Condensed Matter Physics, 2012, vol. 15, No. 2, p. 23606:1-6
An independent, general method for checking consistency between diffraction data and partial radial distribution functions derived from them: the example of liquid water
(Budai Nagy Antal Secondary School, H-1121, Budapest, Anna utca 13-15., Hungary)
(Institute for Solid State Physics and Optics, Wigner Research Centre for Physics, Hungarian Academy of Sciences, H-1525 Budapest, P.O. Box 49., Hungary)
There are various routes for deriving partial radial distribution functions of disordered systems from experimental diffraction (and/or EXAFS) data. Due to limitations and errors of experimental data, as well as to imperfections of the evaluation procedures, it is of primary importance to confirm that the end result (partial radial distribution functions) and the primary information (diffraction data) are consistent with each other. We introduce a simple approach, based on Reverse Monte Carlo modelling, that is capable of assessing this dilemma. As a demonstration, we use the most frequently cited set of "experimental" partial radial distribution functions on liquid water and investigate whether the 3 partials (O-O, O-H and H-H) are consistent with the total structure factor of pure liquid D2O from neutron diffraction and that of H2O from X-ray diffraction. We find that while neutron diffraction on heavy water is in full agreement with all the 3 partials, the addition of X-ray diffraction data clearly shows problems with the O-O partial radial distribution function. We suggest that the approach introduced here may also be used to establish whether partial radial distribution functions obtained from statistical theories of the liquid state are consistent with the measured structure factors.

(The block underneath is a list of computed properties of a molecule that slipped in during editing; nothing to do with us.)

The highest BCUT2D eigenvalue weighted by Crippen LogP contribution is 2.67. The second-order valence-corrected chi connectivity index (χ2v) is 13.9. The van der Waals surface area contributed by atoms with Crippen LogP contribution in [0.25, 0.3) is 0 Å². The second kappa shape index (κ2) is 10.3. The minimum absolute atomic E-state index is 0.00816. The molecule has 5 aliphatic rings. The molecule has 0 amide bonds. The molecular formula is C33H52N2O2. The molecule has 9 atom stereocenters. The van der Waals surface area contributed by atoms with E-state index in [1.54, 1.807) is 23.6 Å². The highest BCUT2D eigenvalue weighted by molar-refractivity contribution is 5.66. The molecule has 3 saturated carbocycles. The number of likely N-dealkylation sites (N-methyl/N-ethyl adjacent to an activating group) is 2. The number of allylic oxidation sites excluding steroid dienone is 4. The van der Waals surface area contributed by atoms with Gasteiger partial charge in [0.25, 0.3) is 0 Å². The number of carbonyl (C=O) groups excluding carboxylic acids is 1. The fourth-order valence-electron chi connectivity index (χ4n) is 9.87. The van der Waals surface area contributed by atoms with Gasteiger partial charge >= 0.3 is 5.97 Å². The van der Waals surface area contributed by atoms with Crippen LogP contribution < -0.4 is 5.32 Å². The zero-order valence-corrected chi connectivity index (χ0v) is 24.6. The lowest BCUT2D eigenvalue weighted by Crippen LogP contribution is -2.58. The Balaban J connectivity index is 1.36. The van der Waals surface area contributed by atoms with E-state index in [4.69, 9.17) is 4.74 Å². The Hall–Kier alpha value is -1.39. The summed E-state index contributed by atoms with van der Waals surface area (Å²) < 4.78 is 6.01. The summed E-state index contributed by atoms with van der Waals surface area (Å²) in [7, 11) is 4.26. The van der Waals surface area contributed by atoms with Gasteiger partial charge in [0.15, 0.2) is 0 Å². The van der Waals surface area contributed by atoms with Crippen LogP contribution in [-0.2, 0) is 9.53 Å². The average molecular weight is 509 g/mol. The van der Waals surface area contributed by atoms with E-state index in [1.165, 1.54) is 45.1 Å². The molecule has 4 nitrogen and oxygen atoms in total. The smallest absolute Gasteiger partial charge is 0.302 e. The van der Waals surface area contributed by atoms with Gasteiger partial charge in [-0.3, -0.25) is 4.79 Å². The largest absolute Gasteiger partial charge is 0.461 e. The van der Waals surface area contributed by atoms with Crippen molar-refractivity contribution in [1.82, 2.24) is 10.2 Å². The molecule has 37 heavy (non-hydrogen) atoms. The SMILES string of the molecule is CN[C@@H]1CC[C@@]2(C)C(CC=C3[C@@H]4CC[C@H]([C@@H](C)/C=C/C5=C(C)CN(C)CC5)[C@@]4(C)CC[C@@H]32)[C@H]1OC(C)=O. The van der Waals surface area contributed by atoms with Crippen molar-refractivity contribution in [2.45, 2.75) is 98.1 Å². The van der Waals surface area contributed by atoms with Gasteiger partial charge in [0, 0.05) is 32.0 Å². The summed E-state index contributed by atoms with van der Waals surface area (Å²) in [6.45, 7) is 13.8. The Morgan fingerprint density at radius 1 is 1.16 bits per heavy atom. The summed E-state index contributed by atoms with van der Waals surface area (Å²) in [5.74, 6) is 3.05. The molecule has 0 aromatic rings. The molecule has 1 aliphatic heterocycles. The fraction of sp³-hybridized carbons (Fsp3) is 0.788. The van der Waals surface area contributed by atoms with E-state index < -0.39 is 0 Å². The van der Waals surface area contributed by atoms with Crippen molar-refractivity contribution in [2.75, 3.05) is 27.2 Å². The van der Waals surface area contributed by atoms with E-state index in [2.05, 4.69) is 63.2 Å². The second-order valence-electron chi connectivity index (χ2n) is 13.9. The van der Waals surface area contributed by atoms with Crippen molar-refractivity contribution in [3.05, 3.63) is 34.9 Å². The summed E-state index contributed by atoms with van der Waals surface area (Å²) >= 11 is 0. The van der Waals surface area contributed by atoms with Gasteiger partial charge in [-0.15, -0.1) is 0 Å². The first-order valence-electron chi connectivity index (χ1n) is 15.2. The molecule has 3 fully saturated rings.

neutron diffraction, partial radial distribution functions, Reverse Monte Carlo modeling
61.20.-p, 61.25.-f, 61.05.fm